Several dozen professors and friends gathered Wednesday at a memorial service at Dwight Hall for Tom Casey GRD ’05, a political science student who died in a kayaking accident in November.

Casey went missing Nov. 8 when he was kayaking in rough weather off Long Island Sound. His body was discovered Dec. 2.

Casey was a teaching assistant for Political Science professor Pauline Jones Luong’s class, “Politics of Identity.”

At the service, friends remembered Casey as a man with an adventurous spirit. He once completed a transcontinental bicycle trip from Seattle to Philadelphia and ran five marathons.

“He was someone who needed a room with a view and adventure,” friend Aleksandra Sznajder GRD ’05 said. “The plan for every day was determined by the weather.”

Political Science professor Robert Dahl, whose memoirs Casey assisted in writing, remembered Casey’s “high intelligence, his curiosity and the independence of his mind.”

“We can’t know what path Tom’s life might have traveled,” Dahl said. “But we can and we do know that whatever life he traveled, he would have enriched the lives of those around him.”

Debra Shulman GRD ’06, who delivered a short biography of Casey, spoke about his dedication to the environment. Before returning to graduate school, Casey worked for the Environmental Protection Agency, helping to write the standards for the Clean Air Act. His uncompleted dissertation attempted to quantify the characteristics that make countries environmentally friendly.

“Tom was particularly proud of his efforts to help the newly democratic Poland set up a system for environmental protection,” Shulman said.

In describing Casey’s helpful nature, Shulman joked about Casey’s political science background.

“He was, in the parlance of our discipline, a one-man solution to the collective action problem,” Shulman said.

Friend Dan Doherty GRD ’06 said that for Casey, making friends came naturally.

“He didn’t just have a favorite local coffee shop,” Doherty said. “He became friends with the owner and the people and the people who worked there.”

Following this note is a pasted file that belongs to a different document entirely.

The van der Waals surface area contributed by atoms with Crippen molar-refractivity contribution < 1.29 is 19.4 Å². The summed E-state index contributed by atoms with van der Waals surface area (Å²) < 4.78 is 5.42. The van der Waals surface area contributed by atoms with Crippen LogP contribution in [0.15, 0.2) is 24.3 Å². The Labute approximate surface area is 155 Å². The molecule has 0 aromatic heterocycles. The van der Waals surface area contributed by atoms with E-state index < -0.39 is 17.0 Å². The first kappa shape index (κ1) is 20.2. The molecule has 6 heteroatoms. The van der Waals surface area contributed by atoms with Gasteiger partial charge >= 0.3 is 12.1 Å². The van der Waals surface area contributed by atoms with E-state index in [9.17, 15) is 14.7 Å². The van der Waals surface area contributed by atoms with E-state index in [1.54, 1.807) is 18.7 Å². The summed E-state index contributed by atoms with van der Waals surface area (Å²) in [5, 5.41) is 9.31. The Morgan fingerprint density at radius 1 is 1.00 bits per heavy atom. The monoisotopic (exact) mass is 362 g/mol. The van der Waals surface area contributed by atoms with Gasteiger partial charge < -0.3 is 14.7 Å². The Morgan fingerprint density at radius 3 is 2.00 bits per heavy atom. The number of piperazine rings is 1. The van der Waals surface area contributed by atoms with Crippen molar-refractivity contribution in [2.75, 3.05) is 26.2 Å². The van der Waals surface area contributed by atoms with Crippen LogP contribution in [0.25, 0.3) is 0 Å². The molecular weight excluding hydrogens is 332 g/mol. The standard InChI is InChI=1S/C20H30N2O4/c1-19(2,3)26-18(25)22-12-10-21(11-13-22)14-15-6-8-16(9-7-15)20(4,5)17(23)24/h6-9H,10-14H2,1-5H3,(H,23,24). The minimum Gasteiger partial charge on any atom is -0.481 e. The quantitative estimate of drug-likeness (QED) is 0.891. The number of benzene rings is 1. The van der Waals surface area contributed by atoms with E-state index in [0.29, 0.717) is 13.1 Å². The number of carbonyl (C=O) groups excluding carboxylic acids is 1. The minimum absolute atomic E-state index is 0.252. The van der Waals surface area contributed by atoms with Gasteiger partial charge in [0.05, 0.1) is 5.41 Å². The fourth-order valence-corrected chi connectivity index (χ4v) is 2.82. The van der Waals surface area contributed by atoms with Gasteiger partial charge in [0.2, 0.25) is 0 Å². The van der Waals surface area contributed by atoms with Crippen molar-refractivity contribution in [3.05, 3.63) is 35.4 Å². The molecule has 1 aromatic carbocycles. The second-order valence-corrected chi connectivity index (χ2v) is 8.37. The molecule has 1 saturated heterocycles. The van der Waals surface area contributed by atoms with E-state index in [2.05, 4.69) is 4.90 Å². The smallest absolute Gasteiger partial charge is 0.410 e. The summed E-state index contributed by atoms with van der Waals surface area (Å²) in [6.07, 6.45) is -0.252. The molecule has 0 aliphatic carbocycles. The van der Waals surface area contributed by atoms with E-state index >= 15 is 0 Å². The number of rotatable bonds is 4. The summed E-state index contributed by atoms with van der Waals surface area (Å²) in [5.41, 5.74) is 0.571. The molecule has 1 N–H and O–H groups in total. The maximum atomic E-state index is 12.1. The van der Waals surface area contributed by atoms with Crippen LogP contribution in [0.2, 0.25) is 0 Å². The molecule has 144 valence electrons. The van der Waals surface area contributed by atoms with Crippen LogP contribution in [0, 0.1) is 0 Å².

Doherty said this friendship went beyond simply knowing the names of the people who worked at the shop. They even showed up at Casey’s birthday party.

Family friend Roland Hosein recalled the last time he saw Casey alive. They ate dinner together and Casey brought five bottles of wine.

“We only had one. We said we’d drink the others at his next visit,” Hosein said. “It never happened.”

The service ended with a montage of photos of Casey, projected against a screen. The images highlighted Casey’s love of adventure, with images of him climbing a mountain, biking and smiling in front of a sign which read “Poisonous snakes and insects inhabit this area.”

Hosein said the tributes highlighted several of Casey’s most prominent characteristics.

“He loved the environment, he loved nature, he loved people,” Hosein said. “He lived a true life, a short life, but a true life.”

Doherty said the memorial service was difficult because it came so long after Casey’s disappearance.

“It was a somewhat strange situation because obviously we couldn’t have [a memorial service] right after because the body was missing,” Doherty said. “But I thought [the service] was well done.”

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